Since President Bush took office in 2000, the economy has gone through at least three major shocks that were not of his making: a major terrorist attack that damped consumer confidence; the depression in business spending that followed the bursting of the stock market bubble; and a series of accounting scandals that afflicted some of the largest and most visible corporations in the United States.
Yet, the U.S. economy has outperformed that of every other G7 country since 2001. Today, the unemployment rate is at 5.4 percent, where it was in 1996 when Bill Clinton was re-elected. Clinton proclaimed in his State of the Union speech that year that the “economy is the healthiest it has been in three decades.” In the last three quarters, since the 2003 tax cuts were enacted, the U.S. economy has been growing at a 5.4 percent annualized pace, which is the fastest clip we’ve experienced since 1984.
This remarkable record on the economy owes much to the pro-growth policies of the Bush administration. By reducing the tax code’s inherent penalties on work, saving, investment, and entrepreneurship, the administration has kept us out of a prolonged recession. Yet, critics of President Bush’s fiscal policies have argued that today’s record federal deficit, which will reach $445 billion in 2004, will cause long-term economic growth to flounder by pushing interest rates higher.
At the end of 2001, the federal debt held by the public of the United States stood at 33 percent of U.S. gross domestic product. That was the lowest it had been in 18 years. At the end of 2003, federal debt stood at 36 percent of GDP. It is currently projected by the Congressional Budget Office to reach 40 percent of GDP by 2005 before it begins to decline again.
By historical and international standards, these levels of debt are very modest. For instance, the debt burdens of Germany and France are over 60 percent of GDP; in Japan, debt is almost 150 percent of GDP. In the United States, there have been 24 years since 1939 when the federal debt was below 36 percent of GDP. In 41 years, the debt has been higher. The president’s critics might suggest that economic growth should have been better in the low-debt years than in the high-debt years, but in fact, real GDP growth averaged 4.44 percent in the high-debt years and just 3.14 percent in the low-debt years.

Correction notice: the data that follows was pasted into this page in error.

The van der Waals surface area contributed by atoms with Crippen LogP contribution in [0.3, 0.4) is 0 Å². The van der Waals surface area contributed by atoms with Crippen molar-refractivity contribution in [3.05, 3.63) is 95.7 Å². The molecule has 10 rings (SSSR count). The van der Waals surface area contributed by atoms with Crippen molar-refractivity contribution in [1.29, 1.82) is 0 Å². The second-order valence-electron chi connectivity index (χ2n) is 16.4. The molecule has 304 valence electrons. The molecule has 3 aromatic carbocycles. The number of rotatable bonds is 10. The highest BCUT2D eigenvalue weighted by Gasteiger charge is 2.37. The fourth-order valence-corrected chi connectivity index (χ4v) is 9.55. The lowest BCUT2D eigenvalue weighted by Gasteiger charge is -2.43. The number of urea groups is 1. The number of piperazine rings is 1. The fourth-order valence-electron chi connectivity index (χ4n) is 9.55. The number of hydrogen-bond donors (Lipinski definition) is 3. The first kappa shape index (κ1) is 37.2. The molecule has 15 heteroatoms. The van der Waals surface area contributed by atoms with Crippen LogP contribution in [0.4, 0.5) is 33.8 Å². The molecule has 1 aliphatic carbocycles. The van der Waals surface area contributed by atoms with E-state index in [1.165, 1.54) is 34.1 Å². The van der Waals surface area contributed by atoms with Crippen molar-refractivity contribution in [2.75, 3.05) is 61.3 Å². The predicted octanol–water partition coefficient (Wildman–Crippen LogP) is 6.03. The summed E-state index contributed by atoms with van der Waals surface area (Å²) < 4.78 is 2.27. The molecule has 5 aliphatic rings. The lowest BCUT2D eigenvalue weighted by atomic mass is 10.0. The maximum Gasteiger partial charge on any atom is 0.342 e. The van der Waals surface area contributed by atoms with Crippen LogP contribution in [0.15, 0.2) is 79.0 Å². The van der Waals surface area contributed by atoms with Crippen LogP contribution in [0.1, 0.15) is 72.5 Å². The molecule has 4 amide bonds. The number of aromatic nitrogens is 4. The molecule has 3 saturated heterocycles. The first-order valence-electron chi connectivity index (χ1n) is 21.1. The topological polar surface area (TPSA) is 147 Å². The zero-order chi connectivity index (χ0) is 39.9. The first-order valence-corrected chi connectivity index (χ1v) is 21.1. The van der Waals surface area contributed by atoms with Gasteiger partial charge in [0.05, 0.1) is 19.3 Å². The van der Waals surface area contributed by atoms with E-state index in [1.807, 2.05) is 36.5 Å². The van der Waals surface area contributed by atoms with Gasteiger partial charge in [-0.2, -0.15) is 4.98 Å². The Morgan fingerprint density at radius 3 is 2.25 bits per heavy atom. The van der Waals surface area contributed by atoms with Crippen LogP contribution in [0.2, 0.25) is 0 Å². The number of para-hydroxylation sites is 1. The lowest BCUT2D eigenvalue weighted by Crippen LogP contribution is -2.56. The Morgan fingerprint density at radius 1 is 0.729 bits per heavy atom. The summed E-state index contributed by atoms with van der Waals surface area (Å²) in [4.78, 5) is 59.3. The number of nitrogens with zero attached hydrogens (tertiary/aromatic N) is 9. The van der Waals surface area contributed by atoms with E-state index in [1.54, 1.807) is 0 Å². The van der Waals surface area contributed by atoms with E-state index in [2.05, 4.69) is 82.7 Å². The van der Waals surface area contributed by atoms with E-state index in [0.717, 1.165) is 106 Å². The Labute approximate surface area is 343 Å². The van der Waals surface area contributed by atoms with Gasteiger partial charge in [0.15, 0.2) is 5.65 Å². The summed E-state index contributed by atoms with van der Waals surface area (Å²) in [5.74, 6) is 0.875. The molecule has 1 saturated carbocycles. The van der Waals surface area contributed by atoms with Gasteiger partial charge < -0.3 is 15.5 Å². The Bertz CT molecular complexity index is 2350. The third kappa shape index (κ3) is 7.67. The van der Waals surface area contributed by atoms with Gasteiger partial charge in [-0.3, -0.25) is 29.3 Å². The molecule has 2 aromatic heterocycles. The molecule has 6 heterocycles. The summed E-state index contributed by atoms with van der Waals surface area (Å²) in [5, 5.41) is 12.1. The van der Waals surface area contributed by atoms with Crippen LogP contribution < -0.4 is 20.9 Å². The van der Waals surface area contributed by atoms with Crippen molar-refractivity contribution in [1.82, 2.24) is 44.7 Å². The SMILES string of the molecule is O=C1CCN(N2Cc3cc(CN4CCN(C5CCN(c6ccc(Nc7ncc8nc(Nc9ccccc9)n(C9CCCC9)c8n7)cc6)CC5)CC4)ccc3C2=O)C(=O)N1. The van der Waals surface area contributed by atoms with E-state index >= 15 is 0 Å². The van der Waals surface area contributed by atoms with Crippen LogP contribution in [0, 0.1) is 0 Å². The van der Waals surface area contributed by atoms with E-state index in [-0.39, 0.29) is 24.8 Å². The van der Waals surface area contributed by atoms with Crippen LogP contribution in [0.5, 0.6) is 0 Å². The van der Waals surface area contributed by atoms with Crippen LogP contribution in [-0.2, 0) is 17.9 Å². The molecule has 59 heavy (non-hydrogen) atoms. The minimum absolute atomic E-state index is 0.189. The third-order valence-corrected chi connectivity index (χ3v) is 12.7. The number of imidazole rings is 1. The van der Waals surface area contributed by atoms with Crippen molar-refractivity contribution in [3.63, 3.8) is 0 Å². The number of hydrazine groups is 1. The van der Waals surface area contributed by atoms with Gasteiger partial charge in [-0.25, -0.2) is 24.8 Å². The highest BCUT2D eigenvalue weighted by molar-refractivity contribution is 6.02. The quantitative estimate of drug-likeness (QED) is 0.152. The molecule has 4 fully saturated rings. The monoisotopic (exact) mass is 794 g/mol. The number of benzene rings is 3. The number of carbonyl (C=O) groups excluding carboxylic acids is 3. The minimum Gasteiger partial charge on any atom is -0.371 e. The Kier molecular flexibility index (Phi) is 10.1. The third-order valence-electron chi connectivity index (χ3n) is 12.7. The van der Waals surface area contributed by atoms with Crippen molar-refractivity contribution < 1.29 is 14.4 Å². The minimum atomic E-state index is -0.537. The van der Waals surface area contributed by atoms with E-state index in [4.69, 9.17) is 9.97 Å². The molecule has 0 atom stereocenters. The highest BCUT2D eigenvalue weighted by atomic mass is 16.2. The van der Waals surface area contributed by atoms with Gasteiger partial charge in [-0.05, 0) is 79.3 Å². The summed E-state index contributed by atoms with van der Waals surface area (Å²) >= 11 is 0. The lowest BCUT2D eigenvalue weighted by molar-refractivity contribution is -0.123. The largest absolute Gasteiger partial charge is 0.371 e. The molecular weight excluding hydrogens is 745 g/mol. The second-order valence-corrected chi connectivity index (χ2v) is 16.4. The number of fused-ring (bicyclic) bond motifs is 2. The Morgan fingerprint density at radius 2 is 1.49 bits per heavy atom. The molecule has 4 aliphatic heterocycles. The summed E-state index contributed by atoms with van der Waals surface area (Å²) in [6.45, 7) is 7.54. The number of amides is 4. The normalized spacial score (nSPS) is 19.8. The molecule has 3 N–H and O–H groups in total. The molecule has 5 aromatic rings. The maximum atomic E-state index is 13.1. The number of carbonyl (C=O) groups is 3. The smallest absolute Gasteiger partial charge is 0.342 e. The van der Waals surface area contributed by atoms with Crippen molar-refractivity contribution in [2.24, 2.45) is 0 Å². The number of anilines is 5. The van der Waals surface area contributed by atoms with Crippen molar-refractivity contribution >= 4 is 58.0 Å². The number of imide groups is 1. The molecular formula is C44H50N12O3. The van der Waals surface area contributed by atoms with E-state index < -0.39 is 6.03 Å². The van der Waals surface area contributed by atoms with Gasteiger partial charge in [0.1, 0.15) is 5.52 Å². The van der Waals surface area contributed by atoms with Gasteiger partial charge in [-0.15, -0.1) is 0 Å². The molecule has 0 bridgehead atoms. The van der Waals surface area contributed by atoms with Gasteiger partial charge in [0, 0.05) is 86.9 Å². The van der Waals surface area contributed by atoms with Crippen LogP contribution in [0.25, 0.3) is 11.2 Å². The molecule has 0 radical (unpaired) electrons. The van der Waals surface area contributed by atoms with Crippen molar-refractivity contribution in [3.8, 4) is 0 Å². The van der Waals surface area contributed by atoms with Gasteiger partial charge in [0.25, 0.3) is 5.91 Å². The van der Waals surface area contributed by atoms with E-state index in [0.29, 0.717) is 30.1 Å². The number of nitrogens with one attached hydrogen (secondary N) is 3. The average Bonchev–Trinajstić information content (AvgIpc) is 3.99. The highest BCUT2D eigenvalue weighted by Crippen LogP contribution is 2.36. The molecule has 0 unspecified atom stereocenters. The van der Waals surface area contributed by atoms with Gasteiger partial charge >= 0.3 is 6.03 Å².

To some extent, this divergence in growth rates can be tied to whether or not the country was at war. During war years, debt piled up quickly and economic growth was relatively robust. But the story is the same over a more restricted time horizon.
Indeed, we can look only at the years since 1963, which is when the debt fell to present-day levels for the first time since WWII. Since then, public debt fell to a low of 24 percent in 1974, rose to a high of 50 percent in 1993, and fell back to 33 percent in 2001. Economic growth during this period was higher in the relatively high-debt years, averaging 3.47 percent versus 2.59 percent. Unemployment was also lower in the high-debt years, averaging 5.65 percent as opposed to 6.43 percent in the low-debt years. And consumer price inflation was almost three-times higher in the low-debt years than in the high-debt years — 7.6 percent to 3.0 percent.
Looking back at American history, it is apparent that economic prosperity can continue even if the federal government maintains a debt burden that is much higher than it is today as a percentage of GDP.
Moreover, large budget deficits have never been a cause of — nor have they even been correlated with — the high interest rates or slow economic growth that deficit hawks predict. For instance, in the late 1940s and 1950s, the Truman and Eisenhower administrations practiced fiscal restraint, keeping taxes high (the top rate was over 90 percent) and paying down the federal debt. The result: four recessions between 1948 and 1961. Contrary to the expectations set by President Bush’s critics, real interest rates actually rose slightly during this period of fiscal restraint; the real, inflation-adjusted 10-year government bond yield edged up from 170 basis points in 1953 (when the 10-year was first issued) to 280 basis points in 1961.
In the 1960s, the federal government ran modest deficits while cutting taxes. In the 1980s, the federal government ran much larger deficits, while cutting taxes sharply and increasing spending. In both periods, economic growth was robust. In the 1960s, interest rates fell slightly; throughout the 1980s, they dropped dramatically, which is exactly the opposite of what the deficit Chicken Littles would predict.
The lesson is clear: Economic prosperity can continue even if the federal government never balances its budget. The greater threats to prosperity are high levels of taxation and regulatory barriers to growth. President Bush deserves our gratitude for having steered a fiscal course that has kept the economy on track.
– Aman Verjee, CFA, is editor of Thank You, President Bush, a new anthology from World Ahead Publishing. A Muslim raised in Canada, Mr. Verjee has taught economics at Harvard and is the co-founder of American Thunder, a NASCAR magazine.